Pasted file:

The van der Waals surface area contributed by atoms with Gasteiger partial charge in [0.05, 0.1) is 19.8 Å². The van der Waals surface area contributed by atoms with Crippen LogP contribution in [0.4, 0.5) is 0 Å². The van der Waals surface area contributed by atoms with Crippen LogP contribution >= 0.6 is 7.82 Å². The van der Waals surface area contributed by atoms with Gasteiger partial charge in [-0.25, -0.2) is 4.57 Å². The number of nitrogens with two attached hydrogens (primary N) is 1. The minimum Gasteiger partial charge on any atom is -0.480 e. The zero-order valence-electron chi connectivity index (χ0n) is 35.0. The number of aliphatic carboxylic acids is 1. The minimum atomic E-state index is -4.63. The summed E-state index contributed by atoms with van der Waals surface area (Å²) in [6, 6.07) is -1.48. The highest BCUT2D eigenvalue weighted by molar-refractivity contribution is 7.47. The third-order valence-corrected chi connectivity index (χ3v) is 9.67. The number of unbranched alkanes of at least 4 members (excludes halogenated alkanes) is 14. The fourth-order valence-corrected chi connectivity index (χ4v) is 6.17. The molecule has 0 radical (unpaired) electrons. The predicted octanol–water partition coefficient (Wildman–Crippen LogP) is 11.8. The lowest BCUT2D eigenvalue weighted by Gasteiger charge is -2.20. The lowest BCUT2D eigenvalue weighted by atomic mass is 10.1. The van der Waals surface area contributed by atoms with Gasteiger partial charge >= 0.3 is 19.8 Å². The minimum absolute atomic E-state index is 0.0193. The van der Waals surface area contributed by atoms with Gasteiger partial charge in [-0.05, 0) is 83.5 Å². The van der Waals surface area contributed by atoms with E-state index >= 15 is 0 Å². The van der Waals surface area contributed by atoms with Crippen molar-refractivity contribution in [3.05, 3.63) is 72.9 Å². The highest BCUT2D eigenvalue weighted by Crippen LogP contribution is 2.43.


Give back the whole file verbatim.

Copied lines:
The van der Waals surface area contributed by atoms with Gasteiger partial charge in [0.05, 0.1) is 19.8 Å². The van der Waals surface area contributed by atoms with Crippen LogP contribution in [0.4, 0.5) is 0 Å². The van der Waals surface area contributed by atoms with Crippen LogP contribution >= 0.6 is 7.82 Å². The van der Waals surface area contributed by atoms with Gasteiger partial charge in [-0.25, -0.2) is 4.57 Å². The number of nitrogens with two attached hydrogens (primary N) is 1. The minimum Gasteiger partial charge on any atom is -0.480 e. The zero-order valence-electron chi connectivity index (χ0n) is 35.0. The number of aliphatic carboxylic acids is 1. The minimum atomic E-state index is -4.63. The summed E-state index contributed by atoms with van der Waals surface area (Å²) in [6, 6.07) is -1.48. The highest BCUT2D eigenvalue weighted by molar-refractivity contribution is 7.47. The third-order valence-corrected chi connectivity index (χ3v) is 9.67. The number of unbranched alkanes of at least 4 members (excludes halogenated alkanes) is 14. The fourth-order valence-corrected chi connectivity index (χ4v) is 6.17. The molecule has 0 radical (unpaired) electrons. The predicted octanol–water partition coefficient (Wildman–Crippen LogP) is 11.8. The lowest BCUT2D eigenvalue weighted by Gasteiger charge is -2.20. The lowest BCUT2D eigenvalue weighted by atomic mass is 10.1. The van der Waals surface area contributed by atoms with Gasteiger partial charge >= 0.3 is 19.8 Å². The minimum absolute atomic E-state index is 0.0193. The van der Waals surface area contributed by atoms with Gasteiger partial charge in [-0.05, 0) is 83.5 Å². The van der Waals surface area contributed by atoms with E-state index >= 15 is 0 Å². The van der Waals surface area contributed by atoms with Crippen molar-refractivity contribution in [3.05, 3.63) is 72.9 Å². The highest BCUT2D eigenvalue weighted by Crippen LogP contribution is 2.43.